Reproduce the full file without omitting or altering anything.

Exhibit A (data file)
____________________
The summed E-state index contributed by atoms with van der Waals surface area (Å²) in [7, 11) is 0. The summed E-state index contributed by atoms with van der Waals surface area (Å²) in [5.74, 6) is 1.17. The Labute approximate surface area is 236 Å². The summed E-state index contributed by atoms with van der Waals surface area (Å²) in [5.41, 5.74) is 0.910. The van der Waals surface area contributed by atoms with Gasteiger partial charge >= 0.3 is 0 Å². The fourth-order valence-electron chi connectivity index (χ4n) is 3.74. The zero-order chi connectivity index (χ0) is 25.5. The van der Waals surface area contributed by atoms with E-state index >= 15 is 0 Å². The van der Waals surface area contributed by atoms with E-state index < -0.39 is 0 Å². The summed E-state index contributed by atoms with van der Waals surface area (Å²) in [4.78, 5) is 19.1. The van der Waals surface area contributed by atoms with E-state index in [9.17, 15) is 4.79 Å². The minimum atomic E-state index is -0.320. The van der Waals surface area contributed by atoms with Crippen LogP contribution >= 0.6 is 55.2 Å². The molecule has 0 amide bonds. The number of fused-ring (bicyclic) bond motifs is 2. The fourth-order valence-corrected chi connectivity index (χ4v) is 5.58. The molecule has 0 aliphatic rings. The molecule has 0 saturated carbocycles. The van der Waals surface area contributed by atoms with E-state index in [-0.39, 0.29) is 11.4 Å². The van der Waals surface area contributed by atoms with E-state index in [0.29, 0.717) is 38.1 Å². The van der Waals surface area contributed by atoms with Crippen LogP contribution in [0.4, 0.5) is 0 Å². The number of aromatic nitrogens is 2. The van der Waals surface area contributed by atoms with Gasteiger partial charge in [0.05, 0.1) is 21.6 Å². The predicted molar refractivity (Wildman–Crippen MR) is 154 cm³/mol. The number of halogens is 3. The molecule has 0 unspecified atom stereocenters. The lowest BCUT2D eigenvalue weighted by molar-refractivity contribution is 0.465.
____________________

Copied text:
The summed E-state index contributed by atoms with van der Waals surface area (Å²) in [7, 11) is 0. The summed E-state index contributed by atoms with van der Waals surface area (Å²) in [5.74, 6) is 1.17. The Labute approximate surface area is 236 Å². The summed E-state index contributed by atoms with van der Waals surface area (Å²) in [5.41, 5.74) is 0.910. The van der Waals surface area contributed by atoms with Gasteiger partial charge >= 0.3 is 0 Å². The fourth-order valence-electron chi connectivity index (χ4n) is 3.74. The zero-order chi connectivity index (χ0) is 25.5. The van der Waals surface area contributed by atoms with E-state index >= 15 is 0 Å². The van der Waals surface area contributed by atoms with E-state index < -0.39 is 0 Å². The summed E-state index contributed by atoms with van der Waals surface area (Å²) in [4.78, 5) is 19.1. The van der Waals surface area contributed by atoms with E-state index in [9.17, 15) is 4.79 Å². The minimum atomic E-state index is -0.320. The van der Waals surface area contributed by atoms with Crippen LogP contribution >= 0.6 is 55.2 Å². The molecule has 0 amide bonds. The number of fused-ring (bicyclic) bond motifs is 2. The fourth-order valence-corrected chi connectivity index (χ4v) is 5.58. The molecule has 0 aliphatic rings. The molecule has 0 saturated carbocycles. The van der Waals surface area contributed by atoms with E-state index in [-0.39, 0.29) is 11.4 Å². The van der Waals surface area contributed by atoms with E-state index in [0.29, 0.717) is 38.1 Å². The van der Waals surface area contributed by atoms with Crippen LogP contribution in [0.4, 0.5) is 0 Å². The number of aromatic nitrogens is 2. The van der Waals surface area contributed by atoms with Gasteiger partial charge in [0.05, 0.1) is 21.6 Å². The predicted molar refractivity (Wildman–Crippen MR) is 154 cm³/mol. The number of halogens is 3. The molecule has 0 unspecified atom stereocenters. The lowest BCUT2D eigenvalue weighted by molar-refractivity contribution is 0.465.